lvalue References (C++)

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In the C programming language, you can pass arguments only by value. In C++, you can pass arguments by value or by reference. C++ reference types, closely related to pointer types, create aliases for objects.

Note: Pointer referencing and dereferencing specific for C++ are discussed in Reference/Dereference Operators.

Operator & is used to create lvalue references:

int  i = 0;
int &ir = i; /* ir is an alias for i */
ir = 2; /* same effect as i = 2 */

This creates the lvalue ir as an alias for i, provided the initializer is the same type as the reference. Any operations on ir have precisely the same effect as operations on i. For example, ir = 2 assigns 2 to i, and &ir returns the address of i.

Reference arguments

The reference declarator can also be used to declare reference type parameters within a function:

void func1 (int i);
void func2 (int &ir);   // ir is type "reference to int"

// ...
int sum = 3;
func1(sum);             // sum passed by value
func2(sum);             // sum passed by reference

The sum argument passed by reference can be changed directly by func2. On the other hand, func1 gets a copy of the sum argument (passed by value), so sum itself cannot be altered by func1.

When an actual argument x is passed by value, the matching formal argument in the function receives a copy of x. Any changes to this copy within the function body are not reflected in the value of x outside the scope of the function. Of course, the function can return a value that could be used later to change x, but the function cannot directly alter a parameter passed by value.

In C, changing the value of a function parameter outside the scope of the function requires that you pass the address of the parameter. The address is passed by value, thus changing the contents of the address affects the value of the parameter outside the scope of the function.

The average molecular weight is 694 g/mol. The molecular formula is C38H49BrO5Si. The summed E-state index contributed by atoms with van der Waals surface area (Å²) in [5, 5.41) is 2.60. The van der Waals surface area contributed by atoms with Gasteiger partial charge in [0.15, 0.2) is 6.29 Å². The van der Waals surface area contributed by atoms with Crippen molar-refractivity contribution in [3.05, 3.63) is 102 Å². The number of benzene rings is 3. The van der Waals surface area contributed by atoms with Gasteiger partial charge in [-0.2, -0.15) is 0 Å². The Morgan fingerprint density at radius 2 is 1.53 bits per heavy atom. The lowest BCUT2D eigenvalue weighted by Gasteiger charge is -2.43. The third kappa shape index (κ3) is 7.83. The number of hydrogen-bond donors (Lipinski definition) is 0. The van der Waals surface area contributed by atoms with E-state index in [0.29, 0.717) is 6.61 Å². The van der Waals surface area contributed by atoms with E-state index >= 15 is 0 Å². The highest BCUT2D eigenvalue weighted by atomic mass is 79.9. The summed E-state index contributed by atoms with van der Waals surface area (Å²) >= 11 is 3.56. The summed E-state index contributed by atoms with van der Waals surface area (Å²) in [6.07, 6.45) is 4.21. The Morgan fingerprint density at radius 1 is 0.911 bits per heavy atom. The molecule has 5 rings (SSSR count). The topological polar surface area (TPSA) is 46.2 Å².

Even if the function does not need to change the value of a parameter, it is still useful to pass the address (or a reference) to a function. This is especially true if the parameter is a large data structure or object. Passing an object directly to a function necessitates copying the entire object.

Compare the three implementations of the function treble:

#1 #2 #3
int treble_1(int n)
{
    return 3 * n;
}

// ...
int x, i = 4;
x = treble_1(i);
/* x now = 12, i = 4 */
void treble_2(int* np)
{
    *np = (*np) * 3;
}

// ...
treble_2(&i);
/* i now = 2 */
void treble_3(int &n/* n is a reference type */)
{
    n = n * 3;
}

// ...
treble_3(i);
/* i now = 36 */

The formal argument declaration type& t establishes t as type "reference to type." So, when treble_3 is called with the real argument i, i is used to initialize the formal reference argument n. n therefore acts as an alias for i, so n = n*3 also assigns 3 * i to i.

If the initializer is a constant or an object of a different type than the reference type, a temporary object for which the reference acts as an alias is created:

int& ir = 6; /* temporary int object created, aliased by ir, gets value 6 */
float f;
int& ir2 = f; /* creates temporary int object aliased by ir2;
                      f converted before assignment */
ir2 = 2.0; /* ir2 now = 2, but f is unchanged *

The automatic creation of temporary objects permits the conversion of reference types when formal and actual arguments have different (but assignment-compatible) types. When passing by value, of course, there are fewer conversion problems, since the copy of the actual argument can be physically changed before assignment to the formal argument.

See also